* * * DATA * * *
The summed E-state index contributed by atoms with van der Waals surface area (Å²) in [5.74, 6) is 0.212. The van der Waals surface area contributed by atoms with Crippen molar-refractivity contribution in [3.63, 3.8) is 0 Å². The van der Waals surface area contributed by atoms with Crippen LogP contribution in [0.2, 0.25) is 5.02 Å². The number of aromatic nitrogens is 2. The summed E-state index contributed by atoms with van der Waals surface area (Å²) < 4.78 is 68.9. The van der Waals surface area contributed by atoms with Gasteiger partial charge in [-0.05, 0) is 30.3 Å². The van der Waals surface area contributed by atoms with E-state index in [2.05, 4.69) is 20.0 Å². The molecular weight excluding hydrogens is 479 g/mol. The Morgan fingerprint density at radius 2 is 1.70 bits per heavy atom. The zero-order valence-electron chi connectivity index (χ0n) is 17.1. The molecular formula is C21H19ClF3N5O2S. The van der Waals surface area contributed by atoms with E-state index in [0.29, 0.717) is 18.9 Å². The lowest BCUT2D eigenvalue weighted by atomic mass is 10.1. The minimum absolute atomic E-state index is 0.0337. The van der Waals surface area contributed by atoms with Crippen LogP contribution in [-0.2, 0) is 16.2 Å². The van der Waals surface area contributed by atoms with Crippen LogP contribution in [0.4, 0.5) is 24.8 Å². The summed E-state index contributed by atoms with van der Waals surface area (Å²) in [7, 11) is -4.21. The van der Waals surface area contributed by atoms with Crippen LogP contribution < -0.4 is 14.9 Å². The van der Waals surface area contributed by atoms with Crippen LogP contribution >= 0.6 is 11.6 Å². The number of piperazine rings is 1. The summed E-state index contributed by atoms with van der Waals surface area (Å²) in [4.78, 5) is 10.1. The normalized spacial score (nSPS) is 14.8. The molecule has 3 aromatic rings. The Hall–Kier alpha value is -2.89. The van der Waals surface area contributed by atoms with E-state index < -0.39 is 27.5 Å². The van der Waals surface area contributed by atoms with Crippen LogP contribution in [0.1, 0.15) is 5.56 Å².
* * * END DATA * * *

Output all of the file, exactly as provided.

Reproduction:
The summed E-state index contributed by atoms with van der Waals surface area (Å²) in [5.74, 6) is 0.212. The van der Waals surface area contributed by atoms with Crippen molar-refractivity contribution in [3.63, 3.8) is 0 Å². The van der Waals surface area contributed by atoms with Crippen LogP contribution in [0.2, 0.25) is 5.02 Å². The number of aromatic nitrogens is 2. The summed E-state index contributed by atoms with van der Waals surface area (Å²) < 4.78 is 68.9. The van der Waals surface area contributed by atoms with Gasteiger partial charge in [-0.05, 0) is 30.3 Å². The van der Waals surface area contributed by atoms with E-state index in [2.05, 4.69) is 20.0 Å². The molecular weight excluding hydrogens is 479 g/mol. The Morgan fingerprint density at radius 2 is 1.70 bits per heavy atom. The zero-order valence-electron chi connectivity index (χ0n) is 17.1. The molecular formula is C21H19ClF3N5O2S. The van der Waals surface area contributed by atoms with E-state index in [0.29, 0.717) is 18.9 Å². The lowest BCUT2D eigenvalue weighted by atomic mass is 10.1. The minimum absolute atomic E-state index is 0.0337. The van der Waals surface area contributed by atoms with Crippen LogP contribution in [-0.2, 0) is 16.2 Å². The van der Waals surface area contributed by atoms with Crippen LogP contribution in [0.4, 0.5) is 24.8 Å². The summed E-state index contributed by atoms with van der Waals surface area (Å²) in [7, 11) is -4.21. The van der Waals surface area contributed by atoms with Crippen LogP contribution < -0.4 is 14.9 Å². The van der Waals surface area contributed by atoms with Crippen LogP contribution >= 0.6 is 11.6 Å². The number of piperazine rings is 1. The summed E-state index contributed by atoms with van der Waals surface area (Å²) in [4.78, 5) is 10.1. The normalized spacial score (nSPS) is 14.8. The molecule has 3 aromatic rings. The Hall–Kier alpha value is -2.89. The van der Waals surface area contributed by atoms with E-state index < -0.39 is 27.5 Å². The van der Waals surface area contributed by atoms with Crippen LogP contribution in [0.1, 0.15) is 5.56 Å².